Mental Ills in Kids With Epilepsy May Depend on Seizure Location
WEDNESDAY, May 29 (HealthDay News) -- Depression and behavioral problems are common among children and teens with a type of epilepsy known as temporal lobe epilepsy, according to a new study.
Seizures involving the temporal lobe of the brain are associated with significant psychiatric problems, the researchers found. Because of this, psychiatric evaluations are important for children with epilepsy, especially those who don't respond to anti-seizure medications and need surgery for their condition, the study authors pointed out in the report published online this month in the journal Epilepsia.
"Our research examined whether psychiatric illness was more prominent in children who were unresponsive to anti-seizure medications and had seizures in the temporal lobe versus elsewhere in the brain," study lead author, Dr. Jay Salpekar of Children's National Medical Center in Washington, D.C., said in a journal news release.
"In children who do not respond to drug therapy, epilepsy surgery may be the only option to improve their quality of life. Understanding the pediatric patients' mental health status is important, as the severity of psychiatric illness may impact the overall risk-benefit of epilepsy surgery," he explained.
The study involved 40 children with epilepsy who did not respond to anti-seizure medications. All of the participants, aged 6 to 17, were given psychiatric evaluations before surgery. Their parents also completed a child behavioral questionnaire. In reviewing the children's case records, the researchers found the study participants had significantly more psychiatric and behavioral problems than what is usually reported in children with chronic epilepsy.
Nearly 80 percent of the children suffered from significant psychiatric symptoms, compared to the 20 to 40 percent prevalence of mental illness generally found in cases of children with chronic epilepsy. The children whose seizures were specific to the temporal lobe were more likely to be depressed and have more serious behavioral issues than kids who had seizures in other parts of the brain, the researchers noted.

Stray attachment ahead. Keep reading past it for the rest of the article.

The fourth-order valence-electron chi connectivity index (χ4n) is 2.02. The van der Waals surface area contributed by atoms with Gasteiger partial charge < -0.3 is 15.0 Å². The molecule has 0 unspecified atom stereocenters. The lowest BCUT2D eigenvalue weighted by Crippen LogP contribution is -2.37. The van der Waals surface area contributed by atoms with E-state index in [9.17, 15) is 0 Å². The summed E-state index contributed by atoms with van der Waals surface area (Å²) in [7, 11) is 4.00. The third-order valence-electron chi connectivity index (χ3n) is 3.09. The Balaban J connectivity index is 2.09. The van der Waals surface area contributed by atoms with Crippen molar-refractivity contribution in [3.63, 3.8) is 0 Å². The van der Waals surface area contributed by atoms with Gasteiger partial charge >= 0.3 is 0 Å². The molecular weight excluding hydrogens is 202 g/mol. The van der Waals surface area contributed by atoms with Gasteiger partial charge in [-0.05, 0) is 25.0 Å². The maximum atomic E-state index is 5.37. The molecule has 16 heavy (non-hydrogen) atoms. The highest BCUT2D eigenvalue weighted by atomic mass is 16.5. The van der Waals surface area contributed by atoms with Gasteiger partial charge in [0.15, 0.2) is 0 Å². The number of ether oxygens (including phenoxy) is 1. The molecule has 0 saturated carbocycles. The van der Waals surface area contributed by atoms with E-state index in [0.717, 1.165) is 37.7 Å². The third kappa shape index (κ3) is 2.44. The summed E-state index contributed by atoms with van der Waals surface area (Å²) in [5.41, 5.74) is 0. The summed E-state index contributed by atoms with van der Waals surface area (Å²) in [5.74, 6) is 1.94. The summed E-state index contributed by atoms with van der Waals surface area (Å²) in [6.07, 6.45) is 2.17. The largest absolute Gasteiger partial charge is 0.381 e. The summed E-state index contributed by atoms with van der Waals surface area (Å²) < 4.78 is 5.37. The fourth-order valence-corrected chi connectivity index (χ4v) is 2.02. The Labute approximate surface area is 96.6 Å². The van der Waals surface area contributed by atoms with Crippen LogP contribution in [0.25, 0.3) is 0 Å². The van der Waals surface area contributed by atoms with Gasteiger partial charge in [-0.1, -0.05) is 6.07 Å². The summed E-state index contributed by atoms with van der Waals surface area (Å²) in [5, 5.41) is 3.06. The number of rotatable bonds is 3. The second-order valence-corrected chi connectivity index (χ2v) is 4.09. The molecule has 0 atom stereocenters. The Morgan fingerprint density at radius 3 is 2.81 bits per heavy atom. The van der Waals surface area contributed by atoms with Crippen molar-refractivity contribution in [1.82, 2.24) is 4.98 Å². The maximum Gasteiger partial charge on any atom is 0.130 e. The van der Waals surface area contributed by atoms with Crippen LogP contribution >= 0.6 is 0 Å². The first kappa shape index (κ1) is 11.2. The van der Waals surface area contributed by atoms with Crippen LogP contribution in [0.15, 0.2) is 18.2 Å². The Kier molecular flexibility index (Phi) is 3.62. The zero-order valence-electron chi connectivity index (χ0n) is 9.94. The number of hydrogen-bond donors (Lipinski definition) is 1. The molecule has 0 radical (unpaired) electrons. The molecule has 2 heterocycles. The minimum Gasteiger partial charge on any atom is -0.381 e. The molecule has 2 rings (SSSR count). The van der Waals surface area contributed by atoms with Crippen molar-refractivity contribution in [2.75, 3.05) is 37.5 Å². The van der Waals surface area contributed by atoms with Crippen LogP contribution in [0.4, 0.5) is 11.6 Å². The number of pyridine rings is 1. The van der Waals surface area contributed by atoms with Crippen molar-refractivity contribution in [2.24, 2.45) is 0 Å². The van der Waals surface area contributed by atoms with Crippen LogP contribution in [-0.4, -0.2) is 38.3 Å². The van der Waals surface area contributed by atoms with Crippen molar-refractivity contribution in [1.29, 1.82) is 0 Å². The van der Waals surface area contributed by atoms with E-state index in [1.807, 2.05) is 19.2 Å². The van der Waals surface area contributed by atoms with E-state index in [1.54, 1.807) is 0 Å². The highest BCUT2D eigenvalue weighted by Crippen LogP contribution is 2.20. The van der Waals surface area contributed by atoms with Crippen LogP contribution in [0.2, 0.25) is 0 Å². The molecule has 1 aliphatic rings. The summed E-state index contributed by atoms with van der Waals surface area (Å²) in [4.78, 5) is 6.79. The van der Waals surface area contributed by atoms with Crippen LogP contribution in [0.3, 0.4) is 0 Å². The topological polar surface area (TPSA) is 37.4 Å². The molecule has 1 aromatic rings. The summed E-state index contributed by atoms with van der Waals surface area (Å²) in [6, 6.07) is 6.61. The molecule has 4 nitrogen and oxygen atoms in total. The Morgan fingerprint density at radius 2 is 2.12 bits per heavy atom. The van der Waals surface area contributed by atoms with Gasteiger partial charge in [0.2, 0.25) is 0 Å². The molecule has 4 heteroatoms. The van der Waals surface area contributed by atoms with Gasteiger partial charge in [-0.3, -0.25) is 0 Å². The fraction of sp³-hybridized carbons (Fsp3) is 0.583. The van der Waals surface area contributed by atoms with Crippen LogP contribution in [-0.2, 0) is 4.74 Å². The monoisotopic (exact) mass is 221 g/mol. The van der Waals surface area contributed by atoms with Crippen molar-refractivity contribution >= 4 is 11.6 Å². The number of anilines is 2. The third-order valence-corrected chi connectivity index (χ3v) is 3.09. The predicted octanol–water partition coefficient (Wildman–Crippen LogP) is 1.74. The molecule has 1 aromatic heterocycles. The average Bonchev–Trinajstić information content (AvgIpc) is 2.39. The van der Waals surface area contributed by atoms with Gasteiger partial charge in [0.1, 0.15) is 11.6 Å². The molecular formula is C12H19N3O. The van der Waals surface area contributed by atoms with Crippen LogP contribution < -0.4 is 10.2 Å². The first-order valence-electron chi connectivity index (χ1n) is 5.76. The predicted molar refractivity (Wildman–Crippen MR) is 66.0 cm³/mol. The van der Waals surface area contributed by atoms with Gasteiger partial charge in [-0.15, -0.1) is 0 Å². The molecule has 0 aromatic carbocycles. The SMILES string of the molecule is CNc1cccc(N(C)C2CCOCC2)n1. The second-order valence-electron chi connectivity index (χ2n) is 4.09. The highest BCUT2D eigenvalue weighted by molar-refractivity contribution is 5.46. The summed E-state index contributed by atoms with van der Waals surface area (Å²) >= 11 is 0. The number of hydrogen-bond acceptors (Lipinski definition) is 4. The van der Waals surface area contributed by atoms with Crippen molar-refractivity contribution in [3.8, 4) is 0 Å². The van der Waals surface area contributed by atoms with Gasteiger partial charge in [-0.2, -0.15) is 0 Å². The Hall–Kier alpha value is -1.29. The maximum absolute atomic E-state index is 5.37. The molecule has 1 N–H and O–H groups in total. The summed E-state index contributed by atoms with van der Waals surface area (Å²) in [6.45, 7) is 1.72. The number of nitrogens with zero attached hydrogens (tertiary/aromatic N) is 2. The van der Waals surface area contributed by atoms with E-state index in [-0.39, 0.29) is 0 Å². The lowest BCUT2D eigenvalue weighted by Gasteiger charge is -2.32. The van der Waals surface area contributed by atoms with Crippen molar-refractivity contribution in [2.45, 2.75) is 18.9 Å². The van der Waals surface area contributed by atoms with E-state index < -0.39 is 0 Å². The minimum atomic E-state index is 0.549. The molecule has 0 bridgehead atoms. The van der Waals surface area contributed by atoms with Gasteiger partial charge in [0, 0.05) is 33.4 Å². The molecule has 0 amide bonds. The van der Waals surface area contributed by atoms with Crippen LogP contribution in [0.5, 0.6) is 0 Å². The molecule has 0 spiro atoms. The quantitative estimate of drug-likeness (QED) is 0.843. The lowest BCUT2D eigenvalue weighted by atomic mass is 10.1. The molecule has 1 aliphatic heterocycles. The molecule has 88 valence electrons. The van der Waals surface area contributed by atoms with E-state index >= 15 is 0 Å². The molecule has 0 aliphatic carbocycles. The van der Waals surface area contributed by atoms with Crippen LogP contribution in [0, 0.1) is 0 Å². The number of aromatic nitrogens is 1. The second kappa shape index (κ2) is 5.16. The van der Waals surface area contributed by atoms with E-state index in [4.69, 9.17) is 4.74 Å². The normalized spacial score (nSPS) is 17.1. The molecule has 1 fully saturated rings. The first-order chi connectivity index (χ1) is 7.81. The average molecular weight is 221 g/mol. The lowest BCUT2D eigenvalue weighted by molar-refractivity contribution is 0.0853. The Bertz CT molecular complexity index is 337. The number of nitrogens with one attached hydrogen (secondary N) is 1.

"Given that psychiatric illness, particularly depression, is so prominent in those with temporal lobe seizures, routine psychiatric evaluation appears to be important not only for adults, but also for children and adolescents prior to epilepsy surgery," Salpekar said in the news release. "In fact, it may be beneficial for most patients [who don't respond to medication] to have a psychiatric assessment, regardless of seizure localization, to improve quality of life."
Previous research has shown that up to 40 percent of children with epilepsy experience symptoms of depression, anxiety, attention issues and learning difficulties. Studies have also linked depression with temporal lobe seizures among adults who've had surgically treated epilepsy. The investigators added that more research is needed on the variables associated with mental illness symptoms in patients who've undergone surgery for epilepsy.
The U.S. National Institute of Mental Health has more about epilepsy.
SOURCE: Epilepsia, news release, May 23, 2013Related Articles
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